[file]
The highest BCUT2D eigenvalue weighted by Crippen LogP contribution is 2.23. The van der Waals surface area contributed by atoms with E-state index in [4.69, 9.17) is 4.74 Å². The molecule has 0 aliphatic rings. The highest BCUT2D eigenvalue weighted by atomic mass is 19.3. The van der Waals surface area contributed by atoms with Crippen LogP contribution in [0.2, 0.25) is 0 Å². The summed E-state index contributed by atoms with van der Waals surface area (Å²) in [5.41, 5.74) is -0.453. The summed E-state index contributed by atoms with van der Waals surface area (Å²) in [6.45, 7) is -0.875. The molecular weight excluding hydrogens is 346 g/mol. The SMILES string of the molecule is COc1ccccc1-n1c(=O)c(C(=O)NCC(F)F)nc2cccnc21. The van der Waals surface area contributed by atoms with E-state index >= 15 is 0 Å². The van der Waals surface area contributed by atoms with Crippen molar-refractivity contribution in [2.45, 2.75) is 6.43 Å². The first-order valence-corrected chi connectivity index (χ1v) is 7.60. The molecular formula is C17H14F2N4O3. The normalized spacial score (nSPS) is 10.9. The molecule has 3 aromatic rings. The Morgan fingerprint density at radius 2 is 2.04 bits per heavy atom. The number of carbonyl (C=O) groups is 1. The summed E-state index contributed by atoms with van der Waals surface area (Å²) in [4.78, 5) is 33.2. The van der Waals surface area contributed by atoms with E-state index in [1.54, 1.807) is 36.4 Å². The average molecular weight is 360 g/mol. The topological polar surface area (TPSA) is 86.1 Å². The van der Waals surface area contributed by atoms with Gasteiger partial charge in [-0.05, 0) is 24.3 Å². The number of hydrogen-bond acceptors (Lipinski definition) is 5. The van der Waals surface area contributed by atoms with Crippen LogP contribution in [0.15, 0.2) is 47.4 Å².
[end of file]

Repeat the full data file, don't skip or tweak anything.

The highest BCUT2D eigenvalue weighted by Crippen LogP contribution is 2.23. The van der Waals surface area contributed by atoms with E-state index in [4.69, 9.17) is 4.74 Å². The molecule has 0 aliphatic rings. The highest BCUT2D eigenvalue weighted by atomic mass is 19.3. The van der Waals surface area contributed by atoms with Crippen LogP contribution in [0.2, 0.25) is 0 Å². The summed E-state index contributed by atoms with van der Waals surface area (Å²) in [5.41, 5.74) is -0.453. The summed E-state index contributed by atoms with van der Waals surface area (Å²) in [6.45, 7) is -0.875. The molecular weight excluding hydrogens is 346 g/mol. The SMILES string of the molecule is COc1ccccc1-n1c(=O)c(C(=O)NCC(F)F)nc2cccnc21. The van der Waals surface area contributed by atoms with E-state index >= 15 is 0 Å². The van der Waals surface area contributed by atoms with Crippen molar-refractivity contribution in [2.45, 2.75) is 6.43 Å². The first-order valence-corrected chi connectivity index (χ1v) is 7.60. The molecular formula is C17H14F2N4O3. The normalized spacial score (nSPS) is 10.9. The molecule has 3 aromatic rings. The Morgan fingerprint density at radius 2 is 2.04 bits per heavy atom. The number of carbonyl (C=O) groups is 1. The summed E-state index contributed by atoms with van der Waals surface area (Å²) in [4.78, 5) is 33.2. The van der Waals surface area contributed by atoms with E-state index in [1.54, 1.807) is 36.4 Å². The average molecular weight is 360 g/mol. The topological polar surface area (TPSA) is 86.1 Å². The van der Waals surface area contributed by atoms with Gasteiger partial charge in [-0.05, 0) is 24.3 Å². The number of hydrogen-bond acceptors (Lipinski definition) is 5. The van der Waals surface area contributed by atoms with Crippen LogP contribution in [0.15, 0.2) is 47.4 Å².